Life in a Bubble

The community surrounding our condominium complex was overrun with a law enforcement presence last week. The usually quiet suburban neighborhood was disrupted by the sound of sirens, helicopters, dozens of police cruisers, and canine units. They were tracking a deranged killer. He had murdered two children in an apartment home nearby. These precious boys were his nephews aged 2 and 8.

It was shocking reality therapy for residents of the mission field down or across the street from seven local churches. Talking with neighbors and others in the greater community I was surprised to learn how many of them were unaware of the incident, or the news that this killer was finally apprehended on a nearby street. It affirmed what I had thought for some time. Many of us live in a bubble, our own little private world sheltered from the mean streets around us. That so many uninformed neighbors were members of local churches was even more alarming. Perhaps the thought that many believers exist in a “Christian bubble” is a good assessment of the influence of the church in these complex times.

Writing in Leadership Journal (Summer, 2011), church planter Trevor Lee explained, “By ‘Christian bubble’ I mean the subculture Christians create that allows us to conduct our entire life having minimal contact with anything secular.” (1) With the largest percentage of conservative, evangelical churches surviving on a downward trend line, it’s not hard to understand why so many of them have insulated themselves from outside influences. I mean, its survival mode time. And, that’s about living for another week and guarding that which is inside.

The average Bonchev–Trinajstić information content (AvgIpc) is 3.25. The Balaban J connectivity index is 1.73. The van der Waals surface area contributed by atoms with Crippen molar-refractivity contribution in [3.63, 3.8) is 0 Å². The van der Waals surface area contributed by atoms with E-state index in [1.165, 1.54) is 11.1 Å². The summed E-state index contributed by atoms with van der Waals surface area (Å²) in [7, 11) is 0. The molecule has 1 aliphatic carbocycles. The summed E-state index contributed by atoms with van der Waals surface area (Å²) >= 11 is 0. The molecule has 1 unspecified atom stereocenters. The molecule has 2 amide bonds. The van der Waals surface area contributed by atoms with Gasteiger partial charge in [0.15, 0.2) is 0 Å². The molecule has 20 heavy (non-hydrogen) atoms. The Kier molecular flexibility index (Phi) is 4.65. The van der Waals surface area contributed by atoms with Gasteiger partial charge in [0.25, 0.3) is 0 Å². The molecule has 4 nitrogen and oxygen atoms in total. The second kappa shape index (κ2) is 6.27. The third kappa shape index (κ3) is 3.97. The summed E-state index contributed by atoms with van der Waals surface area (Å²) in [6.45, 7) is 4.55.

So, what are the roots of this Christian bubble? In my opinion, there are several—

(1) Separation anxiety.

A point of clarity may work here. It’s really a reverse separation anxiety. Bubble Christians are not in a funk because they are separated from the world. They are fearful of being in the world and overcome by worldly influences. We’ll just keep our Christian lives in the bubble so none of that worldly influence can seep into us. These believers need to read through John 17 again and go to prayer meeting with Jesus. When Jesus prayed for future believers, he prayed that they would be in the world but not of the world. Even more, Jesus promised that he had overcome the world (see John 16:33). He meant for us to “let your light shine before others, so that they may see your good works and give glory to your Father who is in heaven” (Matthew 5:16, ESV).

(2) My happy place.

For many believers church is an escape from a grueling life. Daily life is often hectic, fast, and chaotic. The psychology people tell us we need a place of retreat, that special quiet chamber of solitude and rest. So, church becomes our happy place. Well, we like to spiritualize it some, using words like sanctuary, haven, harbor, shelter, refuge, and others. And, we don’t like outside influences to invade our happy place. Jesus countered that thought when he said, “Go out to the highways and hedges and compel people to come in, that my house may be filled” (Luke 14:23, ESV).